In this case we find an expression similar to the one used in Symonds v. Free Street Corporation, viz:

    "The exceptions taken to the denial of the defendant's motion
    for directed verdict and the general motion for a new trial
    raise the same question. That exception must be regarded as
    waived."
Undoubtedly, the court meant that the issues, encompassed in the general motion addressed to the Law Court, were no broader than those covered by the exceptions to the refusal to direct a verdict, in which event, there was no reason for deciding both.

The case of State v. Bobb, supra, was one involving an indictment for a felony. Exceptions were taken by the respondent to a denial of a motion for a directed verdict, and exceptions were taken to a denial of a motion for new trial after verdict. It is to be noted that the respondent did not follow the procedure provided for in Section 30, Chapter 148, R.S., 1954. This procedure authorizes an appeal to the Law Court from the decision of the presiding justice denying a motion for a new trial. The court pointed out that it was without jurisdiction to review a motion for new trial after verdict on exceptions to the refusal of the trial judge to grant such motion. Consequently, because of the failure of the respondent to comply with the statutory procedure relating to an appeal, if his motion for a new trial addressed to the presiding justice constituted a waiver of the exceptions to a refusal to direct a verdict, then he was left without a remedy. The court said:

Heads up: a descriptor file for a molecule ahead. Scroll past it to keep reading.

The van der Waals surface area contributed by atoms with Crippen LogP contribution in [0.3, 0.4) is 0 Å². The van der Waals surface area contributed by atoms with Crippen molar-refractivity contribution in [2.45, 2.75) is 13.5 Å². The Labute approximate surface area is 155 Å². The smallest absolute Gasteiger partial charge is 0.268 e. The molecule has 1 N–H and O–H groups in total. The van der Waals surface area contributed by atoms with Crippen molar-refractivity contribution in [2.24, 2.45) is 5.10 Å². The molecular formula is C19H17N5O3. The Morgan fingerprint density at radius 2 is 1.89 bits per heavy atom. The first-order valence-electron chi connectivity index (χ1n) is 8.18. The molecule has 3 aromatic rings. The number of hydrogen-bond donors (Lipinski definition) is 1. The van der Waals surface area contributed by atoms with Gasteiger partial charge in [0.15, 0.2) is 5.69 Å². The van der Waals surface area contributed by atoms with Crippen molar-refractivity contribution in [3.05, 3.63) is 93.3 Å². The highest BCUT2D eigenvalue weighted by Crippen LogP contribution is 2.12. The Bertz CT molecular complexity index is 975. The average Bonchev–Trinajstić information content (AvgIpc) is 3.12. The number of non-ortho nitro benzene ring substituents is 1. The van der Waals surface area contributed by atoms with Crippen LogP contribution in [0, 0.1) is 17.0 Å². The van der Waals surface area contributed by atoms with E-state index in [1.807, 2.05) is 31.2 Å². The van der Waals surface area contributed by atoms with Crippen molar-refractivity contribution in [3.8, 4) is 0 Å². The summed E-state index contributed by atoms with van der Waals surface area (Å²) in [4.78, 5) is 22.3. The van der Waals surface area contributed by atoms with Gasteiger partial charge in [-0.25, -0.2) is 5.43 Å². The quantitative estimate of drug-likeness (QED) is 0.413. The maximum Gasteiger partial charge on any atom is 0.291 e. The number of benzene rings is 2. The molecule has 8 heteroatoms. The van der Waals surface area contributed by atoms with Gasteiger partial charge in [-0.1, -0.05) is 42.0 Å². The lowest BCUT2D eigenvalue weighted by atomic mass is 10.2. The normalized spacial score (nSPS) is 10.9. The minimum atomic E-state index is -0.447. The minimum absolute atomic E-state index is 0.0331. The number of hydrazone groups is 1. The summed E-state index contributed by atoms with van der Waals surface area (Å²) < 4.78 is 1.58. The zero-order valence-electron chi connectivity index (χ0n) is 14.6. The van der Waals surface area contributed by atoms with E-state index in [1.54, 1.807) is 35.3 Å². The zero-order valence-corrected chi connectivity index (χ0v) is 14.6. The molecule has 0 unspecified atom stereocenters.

"The statute, R.S. Chapter 146 § 27 (Now § 30, Chapter 148,
    R.S. 1954) by its fiat says that the decision of the
    presiding justice in felony cases on a motion for a new trial
    is not final, and that respondent may, by appeal, submit the
    question to the Law Court. Exceptions to refusal of directed
    verdict accomplish precisely the same result. Therefore, in
    felonies, two methods are available to bring the issue to the
    attention of the appellate tribunal. Both are not necessary.
    It should not follow, however, that if there be error in
    perfecting the second method, it is fatal to the first."